- Development of educational and science communication resources We develop educational resources for formal K-16 and informal learning environments. We utilize our extensive network of collaborators to develop effective teaching materials including data visualizations, videos, lesson plans, demonstrations, and interactive programs that focus on cutting edge scientific information. We also apply storytelling techniques to the materials to humanize science and make it more accessible to broader audiences. Our education and outreach team has twenty years of experience incorporating current science and authentic data into educational activities. We have developed professional development and resource materials that offer guidance and explore how learners use data to make meaning and how educators can construct critical pathways that increase critical thinking and data literacy of their learners. We focus on developing and sharing techniques that help educators integrate data into their teaching; increase data literacy skills in learners by using data, tools, and visualizations.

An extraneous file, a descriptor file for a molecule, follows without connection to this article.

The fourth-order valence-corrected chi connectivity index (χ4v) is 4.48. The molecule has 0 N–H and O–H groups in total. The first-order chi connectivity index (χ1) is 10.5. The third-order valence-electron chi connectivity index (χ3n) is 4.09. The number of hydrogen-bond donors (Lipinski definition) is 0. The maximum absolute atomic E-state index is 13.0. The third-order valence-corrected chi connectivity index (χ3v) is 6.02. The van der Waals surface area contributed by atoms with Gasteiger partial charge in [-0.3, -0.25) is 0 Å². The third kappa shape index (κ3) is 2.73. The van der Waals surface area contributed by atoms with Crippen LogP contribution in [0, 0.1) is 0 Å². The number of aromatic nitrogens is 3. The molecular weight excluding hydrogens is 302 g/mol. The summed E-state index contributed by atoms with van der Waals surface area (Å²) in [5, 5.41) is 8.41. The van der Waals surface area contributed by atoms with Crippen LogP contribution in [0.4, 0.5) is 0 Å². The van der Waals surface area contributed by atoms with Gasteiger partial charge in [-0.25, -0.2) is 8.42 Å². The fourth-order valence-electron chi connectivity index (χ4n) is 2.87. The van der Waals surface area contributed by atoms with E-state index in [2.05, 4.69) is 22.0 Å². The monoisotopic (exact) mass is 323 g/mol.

- Programs designed to improve STEM learning. We develop and implement a suite of informal STEM programs and activities at Rutgers University, designed to increase public interest in science. We also offer customized educational programs co-designed and led by Rutgers faculty. Our programs focus on engaging students in the process and nature of science through effective professional development and partnership with K-12 educators and administrators.